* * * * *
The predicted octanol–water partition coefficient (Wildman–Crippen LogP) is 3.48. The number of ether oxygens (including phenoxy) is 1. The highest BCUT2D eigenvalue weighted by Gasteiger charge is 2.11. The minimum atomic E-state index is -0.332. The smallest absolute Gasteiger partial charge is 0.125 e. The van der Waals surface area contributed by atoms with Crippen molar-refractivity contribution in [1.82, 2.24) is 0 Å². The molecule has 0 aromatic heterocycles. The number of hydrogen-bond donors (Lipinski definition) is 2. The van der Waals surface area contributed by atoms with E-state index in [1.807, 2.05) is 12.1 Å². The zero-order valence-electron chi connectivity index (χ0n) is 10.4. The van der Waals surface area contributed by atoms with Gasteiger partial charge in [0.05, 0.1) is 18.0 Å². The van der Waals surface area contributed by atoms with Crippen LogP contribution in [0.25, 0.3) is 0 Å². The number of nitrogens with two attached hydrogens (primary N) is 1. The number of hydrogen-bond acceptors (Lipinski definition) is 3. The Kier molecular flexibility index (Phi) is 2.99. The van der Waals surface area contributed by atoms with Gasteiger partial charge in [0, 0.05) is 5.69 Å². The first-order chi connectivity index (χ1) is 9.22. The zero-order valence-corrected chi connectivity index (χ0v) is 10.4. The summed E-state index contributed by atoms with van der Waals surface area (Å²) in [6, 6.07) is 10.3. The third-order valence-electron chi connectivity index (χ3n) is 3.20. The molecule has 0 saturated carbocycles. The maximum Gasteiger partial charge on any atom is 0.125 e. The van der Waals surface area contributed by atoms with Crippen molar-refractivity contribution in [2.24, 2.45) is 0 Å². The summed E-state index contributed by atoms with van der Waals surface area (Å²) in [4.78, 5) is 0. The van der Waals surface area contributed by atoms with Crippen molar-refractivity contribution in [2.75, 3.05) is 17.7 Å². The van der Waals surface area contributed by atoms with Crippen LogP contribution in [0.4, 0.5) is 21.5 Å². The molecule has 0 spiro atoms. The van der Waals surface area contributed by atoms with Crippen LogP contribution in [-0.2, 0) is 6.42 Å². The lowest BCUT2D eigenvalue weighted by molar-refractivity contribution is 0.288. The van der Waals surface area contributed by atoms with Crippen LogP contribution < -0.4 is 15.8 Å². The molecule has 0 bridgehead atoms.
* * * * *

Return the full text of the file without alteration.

The predicted octanol–water partition coefficient (Wildman–Crippen LogP) is 3.48. The number of ether oxygens (including phenoxy) is 1. The highest BCUT2D eigenvalue weighted by Gasteiger charge is 2.11. The minimum atomic E-state index is -0.332. The smallest absolute Gasteiger partial charge is 0.125 e. The van der Waals surface area contributed by atoms with Crippen molar-refractivity contribution in [1.82, 2.24) is 0 Å². The molecule has 0 aromatic heterocycles. The number of hydrogen-bond donors (Lipinski definition) is 2. The van der Waals surface area contributed by atoms with E-state index in [1.807, 2.05) is 12.1 Å². The zero-order valence-electron chi connectivity index (χ0n) is 10.4. The van der Waals surface area contributed by atoms with Gasteiger partial charge in [0.05, 0.1) is 18.0 Å². The van der Waals surface area contributed by atoms with Crippen LogP contribution in [0.25, 0.3) is 0 Å². The number of nitrogens with two attached hydrogens (primary N) is 1. The number of hydrogen-bond acceptors (Lipinski definition) is 3. The Kier molecular flexibility index (Phi) is 2.99. The van der Waals surface area contributed by atoms with Gasteiger partial charge in [0, 0.05) is 5.69 Å². The first-order chi connectivity index (χ1) is 9.22. The zero-order valence-corrected chi connectivity index (χ0v) is 10.4. The summed E-state index contributed by atoms with van der Waals surface area (Å²) in [6, 6.07) is 10.3. The third-order valence-electron chi connectivity index (χ3n) is 3.20. The molecule has 0 saturated carbocycles. The maximum Gasteiger partial charge on any atom is 0.125 e. The van der Waals surface area contributed by atoms with Crippen molar-refractivity contribution in [2.24, 2.45) is 0 Å². The summed E-state index contributed by atoms with van der Waals surface area (Å²) in [4.78, 5) is 0. The van der Waals surface area contributed by atoms with Crippen molar-refractivity contribution in [2.75, 3.05) is 17.7 Å². The van der Waals surface area contributed by atoms with Crippen LogP contribution in [0.4, 0.5) is 21.5 Å². The molecule has 0 spiro atoms. The van der Waals surface area contributed by atoms with Crippen LogP contribution in [-0.2, 0) is 6.42 Å². The lowest BCUT2D eigenvalue weighted by molar-refractivity contribution is 0.288. The van der Waals surface area contributed by atoms with Crippen LogP contribution < -0.4 is 15.8 Å². The molecule has 0 bridgehead atoms.